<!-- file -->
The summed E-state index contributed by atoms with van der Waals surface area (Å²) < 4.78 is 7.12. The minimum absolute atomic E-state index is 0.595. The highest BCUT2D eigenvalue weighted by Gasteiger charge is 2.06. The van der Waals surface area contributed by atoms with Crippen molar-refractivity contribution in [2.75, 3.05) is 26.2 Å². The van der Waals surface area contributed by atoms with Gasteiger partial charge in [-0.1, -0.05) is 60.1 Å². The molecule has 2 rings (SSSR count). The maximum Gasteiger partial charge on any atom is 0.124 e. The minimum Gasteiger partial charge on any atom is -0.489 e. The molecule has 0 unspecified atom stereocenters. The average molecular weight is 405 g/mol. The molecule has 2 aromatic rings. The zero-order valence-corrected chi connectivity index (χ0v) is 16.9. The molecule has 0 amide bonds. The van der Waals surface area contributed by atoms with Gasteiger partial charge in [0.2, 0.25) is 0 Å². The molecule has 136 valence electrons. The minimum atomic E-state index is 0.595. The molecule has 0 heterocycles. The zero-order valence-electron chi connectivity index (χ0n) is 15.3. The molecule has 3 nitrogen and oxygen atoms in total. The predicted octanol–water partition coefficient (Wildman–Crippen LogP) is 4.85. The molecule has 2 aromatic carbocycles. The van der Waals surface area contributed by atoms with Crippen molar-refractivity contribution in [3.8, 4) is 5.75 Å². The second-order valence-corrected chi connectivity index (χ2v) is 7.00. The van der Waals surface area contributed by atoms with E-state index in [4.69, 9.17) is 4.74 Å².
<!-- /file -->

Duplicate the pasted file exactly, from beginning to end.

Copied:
The summed E-state index contributed by atoms with van der Waals surface area (Å²) < 4.78 is 7.12. The minimum absolute atomic E-state index is 0.595. The highest BCUT2D eigenvalue weighted by Gasteiger charge is 2.06. The van der Waals surface area contributed by atoms with Crippen molar-refractivity contribution in [2.75, 3.05) is 26.2 Å². The van der Waals surface area contributed by atoms with Gasteiger partial charge in [-0.1, -0.05) is 60.1 Å². The molecule has 2 rings (SSSR count). The maximum Gasteiger partial charge on any atom is 0.124 e. The minimum Gasteiger partial charge on any atom is -0.489 e. The molecule has 0 unspecified atom stereocenters. The average molecular weight is 405 g/mol. The molecule has 2 aromatic rings. The zero-order valence-corrected chi connectivity index (χ0v) is 16.9. The molecule has 0 amide bonds. The van der Waals surface area contributed by atoms with Gasteiger partial charge in [0.2, 0.25) is 0 Å². The molecule has 136 valence electrons. The minimum atomic E-state index is 0.595. The molecule has 0 heterocycles. The zero-order valence-electron chi connectivity index (χ0n) is 15.3. The molecule has 3 nitrogen and oxygen atoms in total. The predicted octanol–water partition coefficient (Wildman–Crippen LogP) is 4.85. The molecule has 2 aromatic carbocycles. The van der Waals surface area contributed by atoms with Crippen molar-refractivity contribution in [3.8, 4) is 5.75 Å². The second-order valence-corrected chi connectivity index (χ2v) is 7.00. The van der Waals surface area contributed by atoms with E-state index in [4.69, 9.17) is 4.74 Å².